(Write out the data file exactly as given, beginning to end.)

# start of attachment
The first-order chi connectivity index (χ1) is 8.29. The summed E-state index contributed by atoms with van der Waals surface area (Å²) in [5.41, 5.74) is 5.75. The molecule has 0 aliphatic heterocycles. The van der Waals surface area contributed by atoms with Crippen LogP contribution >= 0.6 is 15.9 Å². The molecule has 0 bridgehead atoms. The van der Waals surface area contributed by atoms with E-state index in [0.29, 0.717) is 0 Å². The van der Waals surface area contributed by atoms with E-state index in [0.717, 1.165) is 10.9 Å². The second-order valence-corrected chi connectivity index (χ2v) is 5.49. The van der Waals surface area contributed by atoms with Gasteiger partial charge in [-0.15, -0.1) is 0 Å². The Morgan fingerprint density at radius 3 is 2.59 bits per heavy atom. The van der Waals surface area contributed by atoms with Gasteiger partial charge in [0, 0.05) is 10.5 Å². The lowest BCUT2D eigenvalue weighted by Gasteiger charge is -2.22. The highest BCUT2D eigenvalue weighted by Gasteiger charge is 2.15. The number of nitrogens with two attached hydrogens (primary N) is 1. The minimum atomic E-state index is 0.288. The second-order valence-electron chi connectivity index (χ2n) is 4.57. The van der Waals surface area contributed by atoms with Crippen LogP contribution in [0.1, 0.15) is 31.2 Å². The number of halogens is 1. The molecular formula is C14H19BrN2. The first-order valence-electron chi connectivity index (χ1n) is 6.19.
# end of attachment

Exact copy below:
The first-order chi connectivity index (χ1) is 8.29. The summed E-state index contributed by atoms with van der Waals surface area (Å²) in [5.41, 5.74) is 5.75. The molecule has 0 aliphatic heterocycles. The van der Waals surface area contributed by atoms with Crippen LogP contribution >= 0.6 is 15.9 Å². The molecule has 0 bridgehead atoms. The van der Waals surface area contributed by atoms with E-state index in [0.29, 0.717) is 0 Å². The van der Waals surface area contributed by atoms with E-state index in [0.717, 1.165) is 10.9 Å². The second-order valence-corrected chi connectivity index (χ2v) is 5.49. The van der Waals surface area contributed by atoms with Gasteiger partial charge in [-0.15, -0.1) is 0 Å². The Morgan fingerprint density at radius 3 is 2.59 bits per heavy atom. The van der Waals surface area contributed by atoms with Gasteiger partial charge in [0, 0.05) is 10.5 Å². The lowest BCUT2D eigenvalue weighted by Gasteiger charge is -2.22. The highest BCUT2D eigenvalue weighted by Gasteiger charge is 2.15. The number of nitrogens with two attached hydrogens (primary N) is 1. The minimum atomic E-state index is 0.288. The second-order valence-electron chi connectivity index (χ2n) is 4.57. The van der Waals surface area contributed by atoms with Crippen LogP contribution in [0.1, 0.15) is 31.2 Å². The number of halogens is 1. The molecular formula is C14H19BrN2. The first-order valence-electron chi connectivity index (χ1n) is 6.19.